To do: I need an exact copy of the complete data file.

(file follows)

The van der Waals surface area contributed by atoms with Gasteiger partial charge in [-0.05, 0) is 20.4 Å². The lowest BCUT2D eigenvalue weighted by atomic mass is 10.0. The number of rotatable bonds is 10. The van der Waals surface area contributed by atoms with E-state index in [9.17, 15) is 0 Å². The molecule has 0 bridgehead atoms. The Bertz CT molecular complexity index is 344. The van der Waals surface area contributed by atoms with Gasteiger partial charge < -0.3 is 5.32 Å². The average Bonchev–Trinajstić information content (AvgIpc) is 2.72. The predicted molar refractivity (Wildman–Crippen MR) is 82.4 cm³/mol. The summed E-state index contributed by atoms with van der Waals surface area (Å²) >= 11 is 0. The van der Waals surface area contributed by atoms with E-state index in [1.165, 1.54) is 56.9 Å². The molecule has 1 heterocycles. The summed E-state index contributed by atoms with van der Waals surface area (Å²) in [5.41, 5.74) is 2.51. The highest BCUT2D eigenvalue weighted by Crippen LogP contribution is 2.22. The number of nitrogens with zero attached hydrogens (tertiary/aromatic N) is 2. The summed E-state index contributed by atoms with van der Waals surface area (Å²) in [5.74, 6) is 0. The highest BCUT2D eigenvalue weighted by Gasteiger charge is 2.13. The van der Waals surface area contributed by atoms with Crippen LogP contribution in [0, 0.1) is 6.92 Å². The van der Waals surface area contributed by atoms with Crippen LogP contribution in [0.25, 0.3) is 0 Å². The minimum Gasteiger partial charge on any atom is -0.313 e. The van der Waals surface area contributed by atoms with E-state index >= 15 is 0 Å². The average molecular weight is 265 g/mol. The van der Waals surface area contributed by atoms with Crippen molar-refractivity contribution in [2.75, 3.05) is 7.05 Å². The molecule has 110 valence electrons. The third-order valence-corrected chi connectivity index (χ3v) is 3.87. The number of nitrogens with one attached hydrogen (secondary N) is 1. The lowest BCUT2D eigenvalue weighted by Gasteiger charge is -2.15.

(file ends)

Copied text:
The van der Waals surface area contributed by atoms with Gasteiger partial charge in [-0.05, 0) is 20.4 Å². The lowest BCUT2D eigenvalue weighted by atomic mass is 10.0. The number of rotatable bonds is 10. The van der Waals surface area contributed by atoms with E-state index in [9.17, 15) is 0 Å². The molecule has 0 bridgehead atoms. The Bertz CT molecular complexity index is 344. The van der Waals surface area contributed by atoms with Gasteiger partial charge < -0.3 is 5.32 Å². The average Bonchev–Trinajstić information content (AvgIpc) is 2.72. The predicted molar refractivity (Wildman–Crippen MR) is 82.4 cm³/mol. The summed E-state index contributed by atoms with van der Waals surface area (Å²) >= 11 is 0. The van der Waals surface area contributed by atoms with E-state index in [1.165, 1.54) is 56.9 Å². The molecule has 1 heterocycles. The summed E-state index contributed by atoms with van der Waals surface area (Å²) in [5.41, 5.74) is 2.51. The highest BCUT2D eigenvalue weighted by Crippen LogP contribution is 2.22. The number of nitrogens with zero attached hydrogens (tertiary/aromatic N) is 2. The summed E-state index contributed by atoms with van der Waals surface area (Å²) in [5.74, 6) is 0. The highest BCUT2D eigenvalue weighted by Gasteiger charge is 2.13. The van der Waals surface area contributed by atoms with Crippen LogP contribution in [0, 0.1) is 6.92 Å². The van der Waals surface area contributed by atoms with Crippen LogP contribution in [0.25, 0.3) is 0 Å². The minimum Gasteiger partial charge on any atom is -0.313 e. The van der Waals surface area contributed by atoms with E-state index >= 15 is 0 Å². The average molecular weight is 265 g/mol. The van der Waals surface area contributed by atoms with Crippen molar-refractivity contribution in [2.75, 3.05) is 7.05 Å². The molecule has 110 valence electrons. The third-order valence-corrected chi connectivity index (χ3v) is 3.87. The number of nitrogens with one attached hydrogen (secondary N) is 1. The lowest BCUT2D eigenvalue weighted by Gasteiger charge is -2.15.